Full text for What do you do when your kid says they’re trans?

“When your kid tells you that they’re transgender, what do you do?

41% of transgender adults have attempted suicide, mostly as a adolescent or young adult. [7][9] Parental support can dramatically reduce the risk of suicide, by 3.5x [3][2]. But many parents are terrified of doing the wrong thing. So. What should you do when your child tells you that they are transgender?

The first thing to realize is that there is a very good chance the child is right.

In nearly all of studies I am aware of, NO child regretted transitioning. [1]

I’ve spoken with two nationally recognized endocrinologists that work with trans kids, and they are aware of only one case of regret in the thousands they’ve treated.

Additionally I’ve never met a single person who has transitioned and regretted it. I’ve never met a parent of a trans kid who regretted letting their kid transition.

I’ve only ever met parents who regretted not letting their child transition sooner.

Regardless of their identity in the end, you have two choices — reject or accept their declaration.

If you reject them, no matter the end result, you will contribute to their harm and increase the risk of mental illness.

Studies have shown that, regardless of what happens outside the home, familial support can literally save your kid’s life [2][3]. Familial support reduces suicide by 3.5x and substance abuse by 2.5x [3]. If you as the parent reject your child’s identity, you are the largest and most negatively impactful bully in your child’s life, more so than any and potentially all of the bullies at school.

That is, when your child says something to you about their identity and you say ‘no’, you are telling them that they cannot trust how they feel, they cannot trust you to listen to and hear them, and they cannot trust themselves. That creates an invalidating environment, and invalidating environments are hotbeds for the formation of many serious mental illnesses that last a lifetime [5][10].

If you choose to affirm their identity, no matter the end result, you are telling your child that they can trust you. That they can confide in you. That they are allowed to trust themselves and their own feelings, and that you trust them to learn and figure themselves out. This is a part of building a healthy parent-child relationship [5][10].

A reminder that up to 41% of trans adults have attempted suicide at least once [7][9], mostly as kids. If you reject their declaration of identity, you increase this risk of this suicide. If you affirm them, you reduce the risks — and so much so that in one study, socially transitioned children with supportive families reported depression rates indistinguishable from cisgender youth [1].

It is also important to keep in mind that by the time your kid brings this to you, the parent, they have probably spent months or maybe years crying themselves to sleep at night, wondering if you will still love them. This declaration to you is not a whim, this is well-thought through statement, and in this moment, you have a rare opportunity to show your kid they can trust you, that they can confide in you.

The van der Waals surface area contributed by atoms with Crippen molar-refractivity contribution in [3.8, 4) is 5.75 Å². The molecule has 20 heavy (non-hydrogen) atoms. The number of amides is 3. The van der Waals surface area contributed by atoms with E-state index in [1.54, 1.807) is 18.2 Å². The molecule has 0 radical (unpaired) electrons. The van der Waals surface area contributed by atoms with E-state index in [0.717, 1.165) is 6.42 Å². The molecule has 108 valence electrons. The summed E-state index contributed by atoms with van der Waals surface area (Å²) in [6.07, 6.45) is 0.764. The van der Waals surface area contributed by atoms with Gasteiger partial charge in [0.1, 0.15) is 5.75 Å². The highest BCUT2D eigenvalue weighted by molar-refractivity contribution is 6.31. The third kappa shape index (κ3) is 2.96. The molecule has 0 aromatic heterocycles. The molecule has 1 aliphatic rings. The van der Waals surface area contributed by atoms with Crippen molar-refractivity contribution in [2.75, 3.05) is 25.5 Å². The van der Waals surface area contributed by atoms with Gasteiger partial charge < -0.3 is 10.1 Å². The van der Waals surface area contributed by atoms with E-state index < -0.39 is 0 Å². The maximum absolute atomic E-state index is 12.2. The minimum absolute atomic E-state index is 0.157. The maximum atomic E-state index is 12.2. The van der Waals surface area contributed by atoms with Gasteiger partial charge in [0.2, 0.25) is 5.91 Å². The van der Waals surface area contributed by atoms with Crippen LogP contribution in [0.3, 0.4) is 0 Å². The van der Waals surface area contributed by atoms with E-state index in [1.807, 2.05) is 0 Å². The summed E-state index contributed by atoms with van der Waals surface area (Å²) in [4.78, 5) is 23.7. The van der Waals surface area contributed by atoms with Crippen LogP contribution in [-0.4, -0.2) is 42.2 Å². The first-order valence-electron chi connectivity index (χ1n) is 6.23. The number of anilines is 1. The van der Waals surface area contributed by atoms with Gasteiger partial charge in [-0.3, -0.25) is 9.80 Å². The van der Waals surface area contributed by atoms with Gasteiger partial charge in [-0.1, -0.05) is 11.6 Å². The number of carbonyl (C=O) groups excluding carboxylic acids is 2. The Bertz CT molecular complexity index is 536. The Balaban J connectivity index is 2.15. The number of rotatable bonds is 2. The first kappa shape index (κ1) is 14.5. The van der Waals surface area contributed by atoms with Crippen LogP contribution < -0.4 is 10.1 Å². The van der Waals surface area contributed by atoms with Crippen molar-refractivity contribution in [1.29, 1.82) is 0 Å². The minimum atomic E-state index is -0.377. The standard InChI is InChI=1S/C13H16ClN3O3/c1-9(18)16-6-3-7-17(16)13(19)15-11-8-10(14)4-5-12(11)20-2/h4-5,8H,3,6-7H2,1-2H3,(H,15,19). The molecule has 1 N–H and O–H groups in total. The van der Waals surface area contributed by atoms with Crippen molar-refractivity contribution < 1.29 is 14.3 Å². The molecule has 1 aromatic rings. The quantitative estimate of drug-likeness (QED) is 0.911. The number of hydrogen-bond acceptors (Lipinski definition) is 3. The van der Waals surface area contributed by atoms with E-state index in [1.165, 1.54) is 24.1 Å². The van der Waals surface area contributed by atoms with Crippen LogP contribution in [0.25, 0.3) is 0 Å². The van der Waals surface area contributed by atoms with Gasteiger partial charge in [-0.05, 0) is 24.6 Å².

In the end, you as the parent have the choice: You can either increase the risk for harm and suicide by rejecting them, or you can dramatically reduce that risk by affirming their identity. It is your choice. Don’t be your child’s first bully.

SOURCES:

  1. De Vries, A., Mcguire, J., Steensma, T., Wagenaar, E., Doreleijers, T., & Cohen-Kettenis, P. (2014). Young adult psychological outcome after puberty suppression and gender reassignment. Pediatrics, 134(4), 696-704.
  2. Schmitz, R. M., & Tyler, K. A. (2018). The complexity of family reactions to identity among homeless and college lesbian, gay, bisexual, transgender, and queer young adults. Archives of Sexual Behavior, 47(4), 1195-1207.
  3. Klein, A., & Golub, S. (2016). Family Rejection as a Predictor of Suicide Attempts and Substance Misuse Among Transgender and Gender Nonconforming Adults. LGBT Health, 3(3), 193-199.
  4. Espelage, D. & Holt, M. K. (2013). Suicidal Ideation and School Bullying Experiences After Controlling for Depression and Delinquency. Journal of Adolescent Health, 53(1), S27-S31.
  5. Linehan, Cognitive-behavioral treatment of borderline personality disorder Guilford Press, New York (1993)
  6. CDC, NCIPC. Web-based Injury Statistics Query and Reporting System (WISQARS) [online]. (2010) {2013 Aug. 1}. Available from: www.cdc.gov/ncipc/wisqars.
  7. James, S. E., Herman, J. L., Rankin, S., Keisling, M., Mottet, L., & Anafi, M. (2016). The Report of the 2015 U.S. Transgender Survey. Washington, DC: National Center for Transgender Equality.
  8. (2010). Mental health disorders, psychological distress, and suicidality in a diverse sample of lesbian, gay, bisexual, and transgender youths. American Journal of Public Health. 100(12), 2426-32.
  9. Herman, J., Haas, A., & Rodgers, P. (2014). Suicide Attempts Among Transgender and Gender Non-Conforming Adults.
  10. Bowlby, J. (1969). Attachment. New York: Basic Books.
  11. https://www.mayoclinic.org/healthy-lifestyle/childrens-health/in-depth/children-and-gender-identity/art-20266811.
  12. Zelazo, P., Blair, C., Willoughby, M., & National Center for Education Research , sponsoring body. (2017). Executive function : Implications for education. Washington, D.C.]: U.S. Department of Education, Institute of Education Sciences.
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